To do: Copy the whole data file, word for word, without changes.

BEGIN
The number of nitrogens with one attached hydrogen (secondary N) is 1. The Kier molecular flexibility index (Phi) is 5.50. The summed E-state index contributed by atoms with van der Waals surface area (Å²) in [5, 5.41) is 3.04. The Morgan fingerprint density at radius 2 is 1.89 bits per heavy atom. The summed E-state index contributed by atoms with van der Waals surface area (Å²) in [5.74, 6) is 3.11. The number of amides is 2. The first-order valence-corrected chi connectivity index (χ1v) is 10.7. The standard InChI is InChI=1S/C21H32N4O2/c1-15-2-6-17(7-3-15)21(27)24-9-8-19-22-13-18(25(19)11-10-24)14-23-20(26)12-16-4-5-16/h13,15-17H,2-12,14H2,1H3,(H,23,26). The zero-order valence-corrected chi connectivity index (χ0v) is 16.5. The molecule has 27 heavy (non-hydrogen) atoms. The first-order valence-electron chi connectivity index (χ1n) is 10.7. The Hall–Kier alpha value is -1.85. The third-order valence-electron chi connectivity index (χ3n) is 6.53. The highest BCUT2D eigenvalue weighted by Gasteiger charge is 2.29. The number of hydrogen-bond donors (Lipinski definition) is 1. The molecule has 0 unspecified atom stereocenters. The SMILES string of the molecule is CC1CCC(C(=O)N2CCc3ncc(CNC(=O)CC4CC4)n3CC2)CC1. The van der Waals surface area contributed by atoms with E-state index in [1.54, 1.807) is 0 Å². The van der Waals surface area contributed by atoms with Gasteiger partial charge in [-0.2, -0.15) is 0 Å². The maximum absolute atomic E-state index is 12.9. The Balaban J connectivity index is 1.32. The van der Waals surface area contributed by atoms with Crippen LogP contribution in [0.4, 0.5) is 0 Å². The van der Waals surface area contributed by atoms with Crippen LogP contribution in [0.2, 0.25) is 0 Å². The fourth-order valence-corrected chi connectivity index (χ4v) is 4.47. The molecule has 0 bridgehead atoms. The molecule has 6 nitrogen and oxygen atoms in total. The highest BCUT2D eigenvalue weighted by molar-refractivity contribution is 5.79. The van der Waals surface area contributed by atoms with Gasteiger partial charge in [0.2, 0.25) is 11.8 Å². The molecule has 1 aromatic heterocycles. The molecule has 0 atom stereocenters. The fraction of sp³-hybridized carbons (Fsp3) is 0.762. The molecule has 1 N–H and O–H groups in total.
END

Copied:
The number of nitrogens with one attached hydrogen (secondary N) is 1. The Kier molecular flexibility index (Phi) is 5.50. The summed E-state index contributed by atoms with van der Waals surface area (Å²) in [5, 5.41) is 3.04. The Morgan fingerprint density at radius 2 is 1.89 bits per heavy atom. The summed E-state index contributed by atoms with van der Waals surface area (Å²) in [5.74, 6) is 3.11. The number of amides is 2. The first-order valence-corrected chi connectivity index (χ1v) is 10.7. The standard InChI is InChI=1S/C21H32N4O2/c1-15-2-6-17(7-3-15)21(27)24-9-8-19-22-13-18(25(19)11-10-24)14-23-20(26)12-16-4-5-16/h13,15-17H,2-12,14H2,1H3,(H,23,26). The zero-order valence-corrected chi connectivity index (χ0v) is 16.5. The molecule has 27 heavy (non-hydrogen) atoms. The first-order valence-electron chi connectivity index (χ1n) is 10.7. The Hall–Kier alpha value is -1.85. The third-order valence-electron chi connectivity index (χ3n) is 6.53. The highest BCUT2D eigenvalue weighted by Gasteiger charge is 2.29. The number of hydrogen-bond donors (Lipinski definition) is 1. The molecule has 0 unspecified atom stereocenters. The SMILES string of the molecule is CC1CCC(C(=O)N2CCc3ncc(CNC(=O)CC4CC4)n3CC2)CC1. The van der Waals surface area contributed by atoms with E-state index in [1.54, 1.807) is 0 Å². The van der Waals surface area contributed by atoms with Gasteiger partial charge in [-0.2, -0.15) is 0 Å². The maximum absolute atomic E-state index is 12.9. The Balaban J connectivity index is 1.32. The van der Waals surface area contributed by atoms with Crippen LogP contribution in [0.4, 0.5) is 0 Å². The van der Waals surface area contributed by atoms with Crippen LogP contribution in [0.2, 0.25) is 0 Å². The fourth-order valence-corrected chi connectivity index (χ4v) is 4.47. The molecule has 0 bridgehead atoms. The molecule has 6 nitrogen and oxygen atoms in total. The highest BCUT2D eigenvalue weighted by molar-refractivity contribution is 5.79. The van der Waals surface area contributed by atoms with Gasteiger partial charge in [0.2, 0.25) is 11.8 Å². The molecule has 1 aromatic heterocycles. The molecule has 0 atom stereocenters. The fraction of sp³-hybridized carbons (Fsp3) is 0.762. The molecule has 1 N–H and O–H groups in total.